Thousand Oaks shooting: Rams, Lakers, Dodgers, Kings, Chargers offer condolences, support

Thousand Oaks shooting: Rams, Lakers, Dodgers, Kings, Chargers offer condolences, support

Los Angeles Rams, Los Angeles Chargers heartbroken for victims of mass shooting

The sale of the high-capacity magazine used by a gunman who killed at least 12 people at a bar in Thousand Oaks, California, late Wednesday is prohibited under California law and possessing it would have been illegal, too, by a state law currently blocked by a federal court.

Sheriff Geoff Dean said the gunman, who was also killed, was armed with a Glock 21 – a .45-caliber, semi-automatic handgun. 

“The weapon was designed in California to hold a magazine of 10 rounds and one in the chamber, but he had an extended magazine on it,” Dean said.

Dean did not specify the size of the extended magazine, but most high-capacity magazines for the gun that are for sale online hold 26 rounds. “Drum” magazines that are compatible with the handgun can hold as many as 40 rounds. 

California has outlawed the sale of magazines larger than 10 rounds since 2000 but owners who owned larger ones before the law took effect were permitted to keep them.

In 2016, California voters approved a proposition in the wake of the San Bernardino shooting, which made it illegal to possess magazines capable of holding more than 10 rounds.

Gun control advocates argued the previous law was not effective because there was no way to determine when or where a high-capacity magazine was purchased. Those whose magazines previously had been “grandfathered” were required to alter them or get rid of them. 

Before the new law could take effect, it was blocked by a federal judge after a lawsuit by the California Rifle & Pistol Association, the state National Rifle Association affiliate, argued the law was unconstitutional. The U.S. 9th Circuit Court of Appeals upheld the injunction pending the resolution of the lawsuit.

Adam Skaggs, chief counsel for the Giffords Law Center to Prevent Gun Violence, said the magazine used in Thousand Oaks was probably obtained illegally because its unlikely the 28-year-old gunman purchased before the 2000 law was passed. 

“It just confirms the serious safety risks that these magazines entail,” Skaggs said.  “When someone is forced to stop and reload it creates an opportunity to escape. It creates an opportunity to try and disable the shooter. Thats why restricting access to these is so important in terms of making mass shootings less deadly.”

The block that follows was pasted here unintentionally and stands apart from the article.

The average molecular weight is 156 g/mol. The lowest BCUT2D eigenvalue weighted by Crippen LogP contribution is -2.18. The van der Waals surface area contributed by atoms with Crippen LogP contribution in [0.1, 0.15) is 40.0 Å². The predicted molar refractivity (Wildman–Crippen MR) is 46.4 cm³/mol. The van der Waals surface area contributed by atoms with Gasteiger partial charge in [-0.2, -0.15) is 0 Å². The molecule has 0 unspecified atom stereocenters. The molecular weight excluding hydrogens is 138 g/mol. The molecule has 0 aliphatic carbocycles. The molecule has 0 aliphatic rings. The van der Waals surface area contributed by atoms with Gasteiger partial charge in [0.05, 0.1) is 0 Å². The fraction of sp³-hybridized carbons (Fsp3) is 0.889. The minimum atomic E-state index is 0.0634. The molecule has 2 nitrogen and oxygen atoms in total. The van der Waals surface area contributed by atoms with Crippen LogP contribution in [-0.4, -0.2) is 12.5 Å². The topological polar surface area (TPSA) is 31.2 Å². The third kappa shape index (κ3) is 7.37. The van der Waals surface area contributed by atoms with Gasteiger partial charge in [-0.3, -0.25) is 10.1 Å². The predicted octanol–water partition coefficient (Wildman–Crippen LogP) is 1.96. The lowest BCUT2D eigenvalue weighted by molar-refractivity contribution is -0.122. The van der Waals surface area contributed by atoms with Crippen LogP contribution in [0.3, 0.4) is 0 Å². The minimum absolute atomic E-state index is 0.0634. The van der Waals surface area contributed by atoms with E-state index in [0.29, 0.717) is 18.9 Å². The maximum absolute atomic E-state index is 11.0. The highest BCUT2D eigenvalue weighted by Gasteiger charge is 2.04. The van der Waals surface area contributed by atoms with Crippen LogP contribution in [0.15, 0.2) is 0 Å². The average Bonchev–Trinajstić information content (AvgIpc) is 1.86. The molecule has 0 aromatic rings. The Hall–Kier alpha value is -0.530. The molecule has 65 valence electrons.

Skaggs said it is no single gun law can prevent every mass shooting and that it is impossible to know if the shooter would have obtained a high-capacity magazine with or without the “unfortunate” court injunction. 

But he said that if the law prohibiting high-capacity magazines is “enforced and put into effect, its going to reduce the number of potentially dangerous shooters who have access to these types of devices, and in the long run will save lives.” 

Gun rights activists argue that the government cannot prevent all acts of violence and that people are safer when they exercise, rather than restrict, the Second Amendment. 

“Once more we see the devastating effects of the illusion of safety that gun control laws and policies are founded upon,” the Firearms Policy Coalition said in a statement Thursday. “Gun control proponents like Gavin Newsom, Californias incoming governor, are irrationally committed to passing more and more laws that just do not prevent violent people from doing evil things.” 

He died a hero: Ventura County Sheriff Sgt. Ron Helus among those killed in Thousand Oaks bar shooting

California has some of the more restrictive gun laws in the country and federal law is somewhat stricter when it comes to handguns. 

Anyone who buys or is given a handgun in California has to get a state-issued firearm safety certificate, which comes with a fee of up to $25 and must be renewed every five years.

In California, even “private party transfers” – such as those at gun shows – must involve a licensed firearms dealer, unless the person is giving or selling the gun to a family member. 

Concealed carry permits in California can be issued by a sheriff, if a person can show that they need one. The state does not honor carry permits issued by other jurisdictions. On Monday, the Supreme Court rejected an appeal from California residents challenging the law.